As more historical research is done, historical characters are being rehabilitated and long-believed myths are being challenged and even banished, which is a wonderful thing. However, sometimes, the rehabilitation of one person can lead to another suffering, as has been the case with Anne Boleyn and Jane Boleyn. But things are changing. We had the publication of Julia Foxe’s biography of Jane Boleyn, the George Boleyn biography Clare Cherry and I published and more recently we’ve had the wonderful novel The Raven’s Widow by Adrienne Dillard, all sympathetic to Jane – hurrah!
A few weeks ago, I noticed on social media that Lissa Bryan was withdrawing her Anne Boleyn novel Under These Restless Skies from the market and when I read why I not only wanted to applaud her, I wanted her to share her story with others. So, Lissa has written this article for us. Over to Lissa…
It was a tough decision, but one my conscience wouldn’t let me avoid. I’d wronged someone. It didn’t matter that she’d been dead for five hundred years. Nor did it matter that I was one of a long line of writers to vilify her.
I had to rectify this. I had to make it right.
Back in 2013, I published Under These Restless Skies, a novel about the reign of Anne Boleyn and her downfall. I wanted to sweep away the cobwebs of myth that had obscured Anne’s story; instead I ended up adding to them. I was so concerned with getting Anne’s story right – portraying her fairly and accurately according to the extant records – that I ended up treating another historical person with the same cruel slanders Anne’s memory had endured.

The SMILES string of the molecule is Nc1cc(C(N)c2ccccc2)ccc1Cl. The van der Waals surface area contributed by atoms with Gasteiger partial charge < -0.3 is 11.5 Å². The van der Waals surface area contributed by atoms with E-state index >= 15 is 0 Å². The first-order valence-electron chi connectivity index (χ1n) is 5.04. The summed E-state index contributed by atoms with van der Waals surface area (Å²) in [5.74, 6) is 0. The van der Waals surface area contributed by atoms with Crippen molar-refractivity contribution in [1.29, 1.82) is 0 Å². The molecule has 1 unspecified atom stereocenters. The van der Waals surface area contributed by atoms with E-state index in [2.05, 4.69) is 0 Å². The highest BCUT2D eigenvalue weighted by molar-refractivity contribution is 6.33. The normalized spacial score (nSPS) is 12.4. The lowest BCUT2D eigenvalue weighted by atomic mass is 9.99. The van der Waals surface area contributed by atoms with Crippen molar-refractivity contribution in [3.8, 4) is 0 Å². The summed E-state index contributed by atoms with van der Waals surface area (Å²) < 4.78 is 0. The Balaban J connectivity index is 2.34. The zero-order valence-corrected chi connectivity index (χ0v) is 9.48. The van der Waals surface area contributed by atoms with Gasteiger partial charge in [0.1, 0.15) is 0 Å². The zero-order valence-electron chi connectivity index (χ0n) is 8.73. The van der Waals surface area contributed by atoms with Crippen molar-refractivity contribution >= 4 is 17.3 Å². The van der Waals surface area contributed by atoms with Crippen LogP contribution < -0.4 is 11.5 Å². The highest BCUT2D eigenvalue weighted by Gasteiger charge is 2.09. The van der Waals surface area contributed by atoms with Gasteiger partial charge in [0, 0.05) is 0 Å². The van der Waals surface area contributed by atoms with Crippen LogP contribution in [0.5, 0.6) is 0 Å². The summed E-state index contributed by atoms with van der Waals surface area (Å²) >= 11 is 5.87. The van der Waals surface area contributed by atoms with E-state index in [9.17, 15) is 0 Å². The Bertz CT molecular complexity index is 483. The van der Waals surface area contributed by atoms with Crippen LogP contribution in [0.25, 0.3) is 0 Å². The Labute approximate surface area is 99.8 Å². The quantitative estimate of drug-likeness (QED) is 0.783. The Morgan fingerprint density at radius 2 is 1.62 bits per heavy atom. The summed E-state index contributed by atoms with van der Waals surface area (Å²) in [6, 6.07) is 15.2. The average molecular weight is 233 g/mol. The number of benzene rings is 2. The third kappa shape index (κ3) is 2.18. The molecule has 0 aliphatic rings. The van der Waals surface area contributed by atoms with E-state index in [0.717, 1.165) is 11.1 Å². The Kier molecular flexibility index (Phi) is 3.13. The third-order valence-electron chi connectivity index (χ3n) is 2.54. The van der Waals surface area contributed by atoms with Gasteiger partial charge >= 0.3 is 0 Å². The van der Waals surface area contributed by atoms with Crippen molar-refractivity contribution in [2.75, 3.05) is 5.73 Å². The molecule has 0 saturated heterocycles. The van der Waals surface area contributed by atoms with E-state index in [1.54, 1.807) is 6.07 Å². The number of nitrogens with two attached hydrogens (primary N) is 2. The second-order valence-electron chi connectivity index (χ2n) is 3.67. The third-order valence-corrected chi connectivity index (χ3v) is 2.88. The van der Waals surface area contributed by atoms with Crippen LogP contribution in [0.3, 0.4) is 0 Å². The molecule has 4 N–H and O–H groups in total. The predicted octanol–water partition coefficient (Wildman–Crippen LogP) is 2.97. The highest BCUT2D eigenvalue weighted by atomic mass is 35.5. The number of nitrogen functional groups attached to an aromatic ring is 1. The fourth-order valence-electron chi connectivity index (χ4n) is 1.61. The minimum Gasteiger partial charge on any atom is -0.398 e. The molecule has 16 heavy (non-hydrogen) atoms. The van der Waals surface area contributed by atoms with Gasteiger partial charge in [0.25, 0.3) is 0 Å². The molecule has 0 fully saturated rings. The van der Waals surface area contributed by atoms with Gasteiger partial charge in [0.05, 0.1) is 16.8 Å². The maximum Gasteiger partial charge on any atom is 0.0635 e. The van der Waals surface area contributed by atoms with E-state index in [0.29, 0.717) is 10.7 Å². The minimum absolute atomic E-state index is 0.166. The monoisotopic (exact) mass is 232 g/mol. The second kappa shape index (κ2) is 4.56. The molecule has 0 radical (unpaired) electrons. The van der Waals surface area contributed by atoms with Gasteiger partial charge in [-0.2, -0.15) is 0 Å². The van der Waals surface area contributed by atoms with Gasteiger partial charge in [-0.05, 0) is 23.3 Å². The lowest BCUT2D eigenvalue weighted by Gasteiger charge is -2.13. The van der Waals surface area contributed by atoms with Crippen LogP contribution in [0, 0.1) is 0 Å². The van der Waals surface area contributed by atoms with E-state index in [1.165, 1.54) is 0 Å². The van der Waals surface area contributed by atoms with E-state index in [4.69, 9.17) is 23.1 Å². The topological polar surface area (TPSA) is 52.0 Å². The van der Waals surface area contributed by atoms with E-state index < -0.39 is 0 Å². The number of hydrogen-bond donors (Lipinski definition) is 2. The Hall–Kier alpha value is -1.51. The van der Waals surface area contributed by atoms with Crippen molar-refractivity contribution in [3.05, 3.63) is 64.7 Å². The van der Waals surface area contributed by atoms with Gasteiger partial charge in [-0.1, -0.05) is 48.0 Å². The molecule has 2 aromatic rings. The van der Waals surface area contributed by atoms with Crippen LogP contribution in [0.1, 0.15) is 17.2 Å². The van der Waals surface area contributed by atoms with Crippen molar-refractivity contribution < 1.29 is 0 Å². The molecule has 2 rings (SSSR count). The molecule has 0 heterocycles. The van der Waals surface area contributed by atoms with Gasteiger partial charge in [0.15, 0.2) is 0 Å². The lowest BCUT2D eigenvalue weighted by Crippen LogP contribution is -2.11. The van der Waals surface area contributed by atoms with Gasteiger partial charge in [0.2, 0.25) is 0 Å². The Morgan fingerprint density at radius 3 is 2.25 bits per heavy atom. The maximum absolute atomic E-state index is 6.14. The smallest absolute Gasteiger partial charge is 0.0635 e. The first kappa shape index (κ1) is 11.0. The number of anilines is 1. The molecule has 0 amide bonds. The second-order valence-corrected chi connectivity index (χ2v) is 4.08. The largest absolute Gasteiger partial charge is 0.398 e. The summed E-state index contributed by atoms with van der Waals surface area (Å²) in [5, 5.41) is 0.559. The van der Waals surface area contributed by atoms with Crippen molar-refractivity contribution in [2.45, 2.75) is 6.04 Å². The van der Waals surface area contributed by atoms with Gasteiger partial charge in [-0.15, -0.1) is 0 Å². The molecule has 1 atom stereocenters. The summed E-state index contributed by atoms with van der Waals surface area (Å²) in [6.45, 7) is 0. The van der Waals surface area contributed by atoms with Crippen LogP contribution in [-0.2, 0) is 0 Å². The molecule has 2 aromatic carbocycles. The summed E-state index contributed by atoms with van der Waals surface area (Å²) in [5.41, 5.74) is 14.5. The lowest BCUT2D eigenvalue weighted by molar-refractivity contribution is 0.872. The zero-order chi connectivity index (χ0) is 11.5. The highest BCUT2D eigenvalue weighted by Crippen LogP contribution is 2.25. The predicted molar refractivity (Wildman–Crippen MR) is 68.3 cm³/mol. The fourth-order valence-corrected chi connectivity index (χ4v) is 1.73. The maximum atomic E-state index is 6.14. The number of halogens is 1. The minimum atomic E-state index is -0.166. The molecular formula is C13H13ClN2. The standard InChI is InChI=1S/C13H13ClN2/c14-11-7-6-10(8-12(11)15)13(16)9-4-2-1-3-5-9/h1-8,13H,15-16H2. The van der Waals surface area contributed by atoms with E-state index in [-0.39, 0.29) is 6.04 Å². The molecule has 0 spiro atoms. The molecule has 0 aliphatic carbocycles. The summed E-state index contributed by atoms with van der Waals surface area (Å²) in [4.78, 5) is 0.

I spent over a year working on the novel, mostly because I’m the pedantic sort. If I was writing a dinner scene, I wanted to make sure every food on the table was something commonly served. Originally, it had sixty pages of notes at the end, mentioning every place I’d made slight deviations from the historical record. My publisher asked my editor to approach me for a gentle chat, and I reluctantly pared it down to a few pages of what I thought were the most important notes.
In one of those notes, I mentioned that the way I’d portrayed Jane Parker, Lady Rochford, as the scheming, vindictive person who’d caused Anne’s downfall had started to fall out of favour. But that was putting it mildly.
Over the last few years, I’ve learned more about Jane, and I saw that I had maligned an innocent woman, attributing a malice to her that the historical record doesn’t show. I’d made her the architect of Anne’s demise and that’s just not true.
The more I learned, the more what I’d done weighed on me. I was able to update my Tudor history blog with more accurate information as it came my way, but not the book. I stopped promoting it. I didn’t want to do interviews about it any longer.
I made a promise to myself that I’d someday make this right. I didn’t know how I’d possibly do this, because my publisher held the rights for it for many years to come, but I promised I’d fix it.
To my shock, my publisher announced it was closing. The rights to my books reverted to me in October. I could now make good on my vow.
It wasn’t an easy decision to make. The simplest choice would simply be not to republish it at all, but let it drop into quiet obscurity. But I knew I had to do it. Re-writing the book would be a challenge, but hey, we writers thrive on those sorts of challenges. I offered to replace any paperbacks people wanted to mail to me; that’s going to be expensive, but I think it’s the right thing to do.
I don’t know how long it will take, because I’ve never done anything like this, but the book will be back and it will portray Jane Parker as she was according to the historical record.
Thank you, Lissa, I think it’s a wonderful thing you’re doing. Do please keep us updated!